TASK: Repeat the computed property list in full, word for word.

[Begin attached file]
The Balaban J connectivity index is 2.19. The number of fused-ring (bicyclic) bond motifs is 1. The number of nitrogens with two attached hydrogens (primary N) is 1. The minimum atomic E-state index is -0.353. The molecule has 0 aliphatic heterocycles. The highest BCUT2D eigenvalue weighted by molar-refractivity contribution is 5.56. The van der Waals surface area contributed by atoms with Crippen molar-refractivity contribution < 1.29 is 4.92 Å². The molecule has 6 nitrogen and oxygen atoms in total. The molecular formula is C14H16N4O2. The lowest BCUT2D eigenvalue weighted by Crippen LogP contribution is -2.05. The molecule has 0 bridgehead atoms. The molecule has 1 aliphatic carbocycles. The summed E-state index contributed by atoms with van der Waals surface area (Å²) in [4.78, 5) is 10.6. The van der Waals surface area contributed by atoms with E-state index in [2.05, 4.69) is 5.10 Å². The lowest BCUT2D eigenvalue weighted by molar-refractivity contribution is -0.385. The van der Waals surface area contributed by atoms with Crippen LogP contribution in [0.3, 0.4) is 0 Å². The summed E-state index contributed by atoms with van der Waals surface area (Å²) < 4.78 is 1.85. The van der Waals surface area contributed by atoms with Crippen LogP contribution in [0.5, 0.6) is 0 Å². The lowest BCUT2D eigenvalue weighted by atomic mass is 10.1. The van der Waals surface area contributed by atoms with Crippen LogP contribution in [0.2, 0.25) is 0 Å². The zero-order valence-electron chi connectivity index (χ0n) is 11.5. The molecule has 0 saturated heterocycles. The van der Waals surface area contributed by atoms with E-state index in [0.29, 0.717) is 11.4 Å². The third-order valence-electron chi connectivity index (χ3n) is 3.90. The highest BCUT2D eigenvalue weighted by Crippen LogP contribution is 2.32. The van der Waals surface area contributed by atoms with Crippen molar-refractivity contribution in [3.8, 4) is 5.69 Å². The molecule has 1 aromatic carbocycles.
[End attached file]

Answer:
The Balaban J connectivity index is 2.19. The number of fused-ring (bicyclic) bond motifs is 1. The number of nitrogens with two attached hydrogens (primary N) is 1. The minimum atomic E-state index is -0.353. The molecule has 0 aliphatic heterocycles. The highest BCUT2D eigenvalue weighted by molar-refractivity contribution is 5.56. The van der Waals surface area contributed by atoms with Crippen molar-refractivity contribution < 1.29 is 4.92 Å². The molecule has 6 nitrogen and oxygen atoms in total. The molecular formula is C14H16N4O2. The lowest BCUT2D eigenvalue weighted by Crippen LogP contribution is -2.05. The molecule has 0 bridgehead atoms. The molecule has 1 aliphatic carbocycles. The summed E-state index contributed by atoms with van der Waals surface area (Å²) in [4.78, 5) is 10.6. The van der Waals surface area contributed by atoms with E-state index in [2.05, 4.69) is 5.10 Å². The lowest BCUT2D eigenvalue weighted by molar-refractivity contribution is -0.385. The van der Waals surface area contributed by atoms with Crippen LogP contribution in [0.3, 0.4) is 0 Å². The summed E-state index contributed by atoms with van der Waals surface area (Å²) < 4.78 is 1.85. The van der Waals surface area contributed by atoms with Crippen LogP contribution in [0.5, 0.6) is 0 Å². The lowest BCUT2D eigenvalue weighted by atomic mass is 10.1. The van der Waals surface area contributed by atoms with Crippen LogP contribution in [0.2, 0.25) is 0 Å². The zero-order valence-electron chi connectivity index (χ0n) is 11.5. The molecule has 0 saturated heterocycles. The van der Waals surface area contributed by atoms with E-state index in [0.29, 0.717) is 11.4 Å². The third-order valence-electron chi connectivity index (χ3n) is 3.90. The highest BCUT2D eigenvalue weighted by Crippen LogP contribution is 2.32. The van der Waals surface area contributed by atoms with Crippen molar-refractivity contribution in [3.8, 4) is 5.69 Å². The molecule has 1 aromatic carbocycles.